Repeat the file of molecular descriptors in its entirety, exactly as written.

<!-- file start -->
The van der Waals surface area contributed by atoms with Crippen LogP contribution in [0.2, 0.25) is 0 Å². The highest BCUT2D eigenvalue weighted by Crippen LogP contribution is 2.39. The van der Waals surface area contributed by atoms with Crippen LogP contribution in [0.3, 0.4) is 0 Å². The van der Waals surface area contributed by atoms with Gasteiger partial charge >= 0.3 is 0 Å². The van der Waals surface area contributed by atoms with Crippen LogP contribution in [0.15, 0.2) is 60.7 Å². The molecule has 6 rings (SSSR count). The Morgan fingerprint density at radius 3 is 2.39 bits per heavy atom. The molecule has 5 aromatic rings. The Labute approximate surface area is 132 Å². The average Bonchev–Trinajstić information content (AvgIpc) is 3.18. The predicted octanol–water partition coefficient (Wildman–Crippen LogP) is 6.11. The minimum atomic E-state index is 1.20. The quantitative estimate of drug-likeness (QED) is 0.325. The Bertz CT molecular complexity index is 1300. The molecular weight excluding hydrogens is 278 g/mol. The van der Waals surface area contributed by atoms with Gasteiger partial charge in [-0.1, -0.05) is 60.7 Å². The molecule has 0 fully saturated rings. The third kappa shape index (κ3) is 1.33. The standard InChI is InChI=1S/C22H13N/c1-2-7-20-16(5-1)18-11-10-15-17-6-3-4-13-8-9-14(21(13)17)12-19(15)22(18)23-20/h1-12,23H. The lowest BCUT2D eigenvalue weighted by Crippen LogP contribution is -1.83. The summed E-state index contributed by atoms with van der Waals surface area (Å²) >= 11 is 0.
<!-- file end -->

The van der Waals surface area contributed by atoms with Crippen LogP contribution in [0.2, 0.25) is 0 Å². The highest BCUT2D eigenvalue weighted by Crippen LogP contribution is 2.39. The van der Waals surface area contributed by atoms with Crippen LogP contribution in [0.3, 0.4) is 0 Å². The van der Waals surface area contributed by atoms with Gasteiger partial charge >= 0.3 is 0 Å². The van der Waals surface area contributed by atoms with Crippen LogP contribution in [0.15, 0.2) is 60.7 Å². The molecule has 6 rings (SSSR count). The Morgan fingerprint density at radius 3 is 2.39 bits per heavy atom. The molecule has 5 aromatic rings. The Labute approximate surface area is 132 Å². The average Bonchev–Trinajstić information content (AvgIpc) is 3.18. The predicted octanol–water partition coefficient (Wildman–Crippen LogP) is 6.11. The minimum atomic E-state index is 1.20. The quantitative estimate of drug-likeness (QED) is 0.325. The Bertz CT molecular complexity index is 1300. The molecular weight excluding hydrogens is 278 g/mol. The van der Waals surface area contributed by atoms with Gasteiger partial charge in [-0.1, -0.05) is 60.7 Å². The molecule has 0 fully saturated rings. The third kappa shape index (κ3) is 1.33. The standard InChI is InChI=1S/C22H13N/c1-2-7-20-16(5-1)18-11-10-15-17-6-3-4-13-8-9-14(21(13)17)12-19(15)22(18)23-20/h1-12,23H. The lowest BCUT2D eigenvalue weighted by Crippen LogP contribution is -1.83. The summed E-state index contributed by atoms with van der Waals surface area (Å²) >= 11 is 0.